The inspiration

It is a known fact that the IPL has allowed the youngsters to rub shoulders with their heroes. It has also given the domestic players a stage to perform and showcase their talent. It wasn’t only about playing with the foreign stars, but also the Indian legends like Tendulkar. Those fortunate enough to have made it to the Indian team already had the pleasure of that experience. What about the domestic players who went almost un-noticed in the pre-IPL era? They would only play with or against him if he decided to turn up for an odd domestic fixture — which were few and far in between. Thanks to the IPL, many cricketers in India fulfilled their dream.

Tendulkar is one figure the youngsters look up to. His presence in the dressing room is a massive boost for the side as there is a sense of stability and assurance. The tyros who have played for the Mumbai Indians can boast for the rest of their lives that they shared the dressing room with him. His passion and childlike enthusiasm for the game was infectious and it rubbed off on the others. His exemplary work ethic and preparation would have been a huge lesson for any budding cricketer in the Mumbai Indians side. It was a chance to pick the finer points of the game from the legend himself.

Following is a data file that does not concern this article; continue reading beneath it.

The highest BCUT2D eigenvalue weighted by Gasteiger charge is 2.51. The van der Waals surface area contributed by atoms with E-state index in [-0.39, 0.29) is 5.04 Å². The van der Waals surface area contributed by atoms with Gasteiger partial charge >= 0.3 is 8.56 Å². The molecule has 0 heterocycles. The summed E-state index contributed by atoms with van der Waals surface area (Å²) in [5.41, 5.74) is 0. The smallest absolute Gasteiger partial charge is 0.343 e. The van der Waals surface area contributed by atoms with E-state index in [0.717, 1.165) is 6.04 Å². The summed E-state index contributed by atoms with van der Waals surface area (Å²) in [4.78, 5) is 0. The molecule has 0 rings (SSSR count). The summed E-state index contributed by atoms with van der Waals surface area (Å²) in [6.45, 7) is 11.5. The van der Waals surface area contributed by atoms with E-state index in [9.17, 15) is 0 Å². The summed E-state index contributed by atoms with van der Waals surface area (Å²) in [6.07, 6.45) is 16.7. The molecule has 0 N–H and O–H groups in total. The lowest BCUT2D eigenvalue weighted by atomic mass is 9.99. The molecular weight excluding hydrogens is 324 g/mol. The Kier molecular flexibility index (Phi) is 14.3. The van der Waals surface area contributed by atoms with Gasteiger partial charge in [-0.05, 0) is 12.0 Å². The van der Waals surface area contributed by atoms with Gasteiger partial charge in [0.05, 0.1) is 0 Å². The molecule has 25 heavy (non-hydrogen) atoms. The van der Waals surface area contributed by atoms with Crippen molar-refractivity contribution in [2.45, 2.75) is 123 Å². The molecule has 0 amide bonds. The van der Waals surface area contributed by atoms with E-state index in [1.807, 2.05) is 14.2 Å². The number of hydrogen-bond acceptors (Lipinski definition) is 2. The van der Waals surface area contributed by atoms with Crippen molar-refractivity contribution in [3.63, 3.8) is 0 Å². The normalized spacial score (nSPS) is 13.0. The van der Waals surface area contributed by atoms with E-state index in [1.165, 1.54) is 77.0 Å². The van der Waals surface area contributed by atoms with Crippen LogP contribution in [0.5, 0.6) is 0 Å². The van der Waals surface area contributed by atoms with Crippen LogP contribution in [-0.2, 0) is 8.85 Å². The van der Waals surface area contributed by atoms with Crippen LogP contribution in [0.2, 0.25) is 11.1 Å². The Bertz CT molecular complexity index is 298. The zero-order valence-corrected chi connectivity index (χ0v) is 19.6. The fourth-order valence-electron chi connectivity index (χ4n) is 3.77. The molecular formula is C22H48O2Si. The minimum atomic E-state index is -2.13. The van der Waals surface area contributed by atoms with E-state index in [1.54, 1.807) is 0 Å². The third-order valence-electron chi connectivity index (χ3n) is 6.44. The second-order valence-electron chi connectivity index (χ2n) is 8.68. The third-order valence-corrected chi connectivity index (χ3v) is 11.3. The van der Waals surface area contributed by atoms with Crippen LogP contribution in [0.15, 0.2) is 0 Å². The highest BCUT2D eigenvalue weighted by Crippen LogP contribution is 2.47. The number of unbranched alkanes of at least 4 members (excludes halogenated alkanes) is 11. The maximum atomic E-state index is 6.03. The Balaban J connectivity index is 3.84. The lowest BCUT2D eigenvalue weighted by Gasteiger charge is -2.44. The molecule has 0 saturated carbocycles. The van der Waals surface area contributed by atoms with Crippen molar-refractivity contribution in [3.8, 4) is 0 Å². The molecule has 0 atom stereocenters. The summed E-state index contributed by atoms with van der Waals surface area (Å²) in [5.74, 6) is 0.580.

On the other hand, the bowlers in the opposition camp had his wicket on their agenda with more ulterior motives. As Andrew Flintoff once said, “When you bowl at him you are not just trying to get him out, you are trying to impress him.” Dishant Yagnik, the Rajasthan Royals wicketkeeper, summed it up perfectly when he spoke to CricketCountry, “Playing cricket with Tendulkar is a huge honour. We grew up watching him play the game. Let alone practice, but to play a game with or against him is a dream come true. To get him out (Yagnik stumped him during an IPL 2011 encounter), is sone pe suhaaga, as the saying in Hindi goes. For me, it’s an outstanding moment of my career.”

That was motivation enough. Sadly, there won’t be any more of that in the IPL or the CLT20.

The future and beyond

Mumbai Indians now step into an uncharted territory — without their symbol. Commanding the same fan following would be a tough task and they can only hope for an iconic player to come their way during the next auction. Yet, the appeal would never be the same. The reason is obvious: Tendulkar is Tendulkar.

Meanwhile, T20 cricket would go on as the each facet of the game evolves with time. Tendulkar has indeed left a legacy, but this is a different ball game. His legacy is beyond the runs and is more about his symbolic presence. For his real bequest to India’s future generations is in the Tests and the One-Day International (ODI) arena.

But, for a moment, just imagine what he could have done had he played T20 cricket in his prime. Bowlers would have been running for cover.

(Nishad Pai Vaidya is a Correspondent with CricketCountry and anchor for the site’s YouTube Channel. His Twitter handle is @nishad_44)